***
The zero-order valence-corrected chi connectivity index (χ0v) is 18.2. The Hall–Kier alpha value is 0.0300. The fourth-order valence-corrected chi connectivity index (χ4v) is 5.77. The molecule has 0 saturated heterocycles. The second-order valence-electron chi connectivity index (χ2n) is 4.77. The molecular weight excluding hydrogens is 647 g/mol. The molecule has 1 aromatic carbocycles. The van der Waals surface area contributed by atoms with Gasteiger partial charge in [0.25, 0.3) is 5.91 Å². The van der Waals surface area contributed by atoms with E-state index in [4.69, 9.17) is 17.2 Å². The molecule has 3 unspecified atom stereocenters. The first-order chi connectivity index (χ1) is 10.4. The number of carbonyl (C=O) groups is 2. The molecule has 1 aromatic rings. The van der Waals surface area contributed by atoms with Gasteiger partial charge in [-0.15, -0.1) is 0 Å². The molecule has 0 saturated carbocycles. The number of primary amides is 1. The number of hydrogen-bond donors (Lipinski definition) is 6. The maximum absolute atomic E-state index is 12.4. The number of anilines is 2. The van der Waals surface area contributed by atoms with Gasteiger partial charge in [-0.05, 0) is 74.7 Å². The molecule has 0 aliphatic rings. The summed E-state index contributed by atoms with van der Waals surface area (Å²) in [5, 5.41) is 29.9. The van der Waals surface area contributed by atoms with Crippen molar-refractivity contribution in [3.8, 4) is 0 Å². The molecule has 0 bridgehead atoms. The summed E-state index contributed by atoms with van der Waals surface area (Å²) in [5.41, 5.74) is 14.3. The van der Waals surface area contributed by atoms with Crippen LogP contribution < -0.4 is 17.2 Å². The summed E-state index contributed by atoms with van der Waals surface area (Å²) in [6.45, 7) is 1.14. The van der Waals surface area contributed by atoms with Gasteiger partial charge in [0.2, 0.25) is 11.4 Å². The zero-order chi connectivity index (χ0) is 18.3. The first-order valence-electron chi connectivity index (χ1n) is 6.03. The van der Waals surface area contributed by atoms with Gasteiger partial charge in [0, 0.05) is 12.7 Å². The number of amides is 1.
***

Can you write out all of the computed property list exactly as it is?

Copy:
The zero-order valence-corrected chi connectivity index (χ0v) is 18.2. The Hall–Kier alpha value is 0.0300. The fourth-order valence-corrected chi connectivity index (χ4v) is 5.77. The molecule has 0 saturated heterocycles. The second-order valence-electron chi connectivity index (χ2n) is 4.77. The molecular weight excluding hydrogens is 647 g/mol. The molecule has 1 aromatic carbocycles. The van der Waals surface area contributed by atoms with Gasteiger partial charge in [0.25, 0.3) is 5.91 Å². The van der Waals surface area contributed by atoms with E-state index in [4.69, 9.17) is 17.2 Å². The molecule has 3 unspecified atom stereocenters. The first-order chi connectivity index (χ1) is 10.4. The number of carbonyl (C=O) groups is 2. The molecule has 1 aromatic rings. The van der Waals surface area contributed by atoms with Gasteiger partial charge in [-0.15, -0.1) is 0 Å². The molecule has 0 saturated carbocycles. The number of primary amides is 1. The number of hydrogen-bond donors (Lipinski definition) is 6. The maximum absolute atomic E-state index is 12.4. The number of anilines is 2. The van der Waals surface area contributed by atoms with Gasteiger partial charge in [-0.05, 0) is 74.7 Å². The molecule has 0 aliphatic rings. The summed E-state index contributed by atoms with van der Waals surface area (Å²) in [5, 5.41) is 29.9. The van der Waals surface area contributed by atoms with Crippen molar-refractivity contribution in [3.8, 4) is 0 Å². The molecule has 0 bridgehead atoms. The summed E-state index contributed by atoms with van der Waals surface area (Å²) in [5.41, 5.74) is 14.3. The van der Waals surface area contributed by atoms with Crippen LogP contribution < -0.4 is 17.2 Å². The summed E-state index contributed by atoms with van der Waals surface area (Å²) in [6.45, 7) is 1.14. The van der Waals surface area contributed by atoms with Gasteiger partial charge in [0.2, 0.25) is 11.4 Å². The zero-order chi connectivity index (χ0) is 18.3. The first-order valence-electron chi connectivity index (χ1n) is 6.03. The van der Waals surface area contributed by atoms with Gasteiger partial charge in [0, 0.05) is 12.7 Å². The number of amides is 1.